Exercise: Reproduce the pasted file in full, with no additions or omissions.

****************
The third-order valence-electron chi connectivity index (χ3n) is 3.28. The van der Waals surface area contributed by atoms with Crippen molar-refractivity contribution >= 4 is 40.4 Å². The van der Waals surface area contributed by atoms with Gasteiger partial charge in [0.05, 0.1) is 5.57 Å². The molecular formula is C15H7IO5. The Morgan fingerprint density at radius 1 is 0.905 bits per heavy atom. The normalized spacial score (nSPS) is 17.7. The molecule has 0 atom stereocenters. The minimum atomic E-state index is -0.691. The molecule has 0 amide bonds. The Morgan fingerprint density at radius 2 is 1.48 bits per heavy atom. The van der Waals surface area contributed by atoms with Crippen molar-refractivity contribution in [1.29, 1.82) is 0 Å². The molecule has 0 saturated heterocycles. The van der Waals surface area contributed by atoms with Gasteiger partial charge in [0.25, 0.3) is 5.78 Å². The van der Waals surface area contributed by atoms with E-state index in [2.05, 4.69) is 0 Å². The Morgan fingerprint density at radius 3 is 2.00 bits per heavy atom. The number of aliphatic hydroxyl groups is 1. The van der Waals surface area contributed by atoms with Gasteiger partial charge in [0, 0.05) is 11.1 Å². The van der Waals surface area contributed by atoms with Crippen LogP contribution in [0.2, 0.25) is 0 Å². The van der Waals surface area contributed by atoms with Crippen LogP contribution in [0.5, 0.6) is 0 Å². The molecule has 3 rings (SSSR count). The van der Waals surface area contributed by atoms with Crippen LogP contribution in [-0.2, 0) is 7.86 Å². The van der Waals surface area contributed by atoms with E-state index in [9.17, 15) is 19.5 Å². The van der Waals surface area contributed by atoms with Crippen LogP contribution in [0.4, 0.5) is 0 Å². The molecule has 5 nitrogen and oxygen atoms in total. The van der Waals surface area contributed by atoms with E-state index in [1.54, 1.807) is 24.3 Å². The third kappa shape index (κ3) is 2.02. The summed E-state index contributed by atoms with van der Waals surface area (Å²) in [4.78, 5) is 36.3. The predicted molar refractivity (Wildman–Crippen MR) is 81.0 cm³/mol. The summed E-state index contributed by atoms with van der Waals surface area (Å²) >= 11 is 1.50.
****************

The third-order valence-electron chi connectivity index (χ3n) is 3.28. The van der Waals surface area contributed by atoms with Crippen molar-refractivity contribution >= 4 is 40.4 Å². The van der Waals surface area contributed by atoms with Gasteiger partial charge in [0.05, 0.1) is 5.57 Å². The molecular formula is C15H7IO5. The Morgan fingerprint density at radius 1 is 0.905 bits per heavy atom. The normalized spacial score (nSPS) is 17.7. The molecule has 0 atom stereocenters. The minimum atomic E-state index is -0.691. The molecule has 0 amide bonds. The Morgan fingerprint density at radius 2 is 1.48 bits per heavy atom. The van der Waals surface area contributed by atoms with Crippen molar-refractivity contribution in [1.29, 1.82) is 0 Å². The molecule has 0 saturated heterocycles. The van der Waals surface area contributed by atoms with Gasteiger partial charge in [0.25, 0.3) is 5.78 Å². The van der Waals surface area contributed by atoms with E-state index in [2.05, 4.69) is 0 Å². The Morgan fingerprint density at radius 3 is 2.00 bits per heavy atom. The number of aliphatic hydroxyl groups is 1. The van der Waals surface area contributed by atoms with Gasteiger partial charge in [0, 0.05) is 11.1 Å². The van der Waals surface area contributed by atoms with Crippen LogP contribution in [0.2, 0.25) is 0 Å². The van der Waals surface area contributed by atoms with Crippen LogP contribution in [0.5, 0.6) is 0 Å². The molecule has 3 rings (SSSR count). The van der Waals surface area contributed by atoms with Crippen LogP contribution in [-0.2, 0) is 7.86 Å². The van der Waals surface area contributed by atoms with E-state index in [9.17, 15) is 19.5 Å². The van der Waals surface area contributed by atoms with Crippen LogP contribution in [0.4, 0.5) is 0 Å². The molecule has 5 nitrogen and oxygen atoms in total. The van der Waals surface area contributed by atoms with E-state index in [1.54, 1.807) is 24.3 Å². The third kappa shape index (κ3) is 2.02. The summed E-state index contributed by atoms with van der Waals surface area (Å²) in [4.78, 5) is 36.3. The predicted molar refractivity (Wildman–Crippen MR) is 81.0 cm³/mol. The summed E-state index contributed by atoms with van der Waals surface area (Å²) >= 11 is 1.50.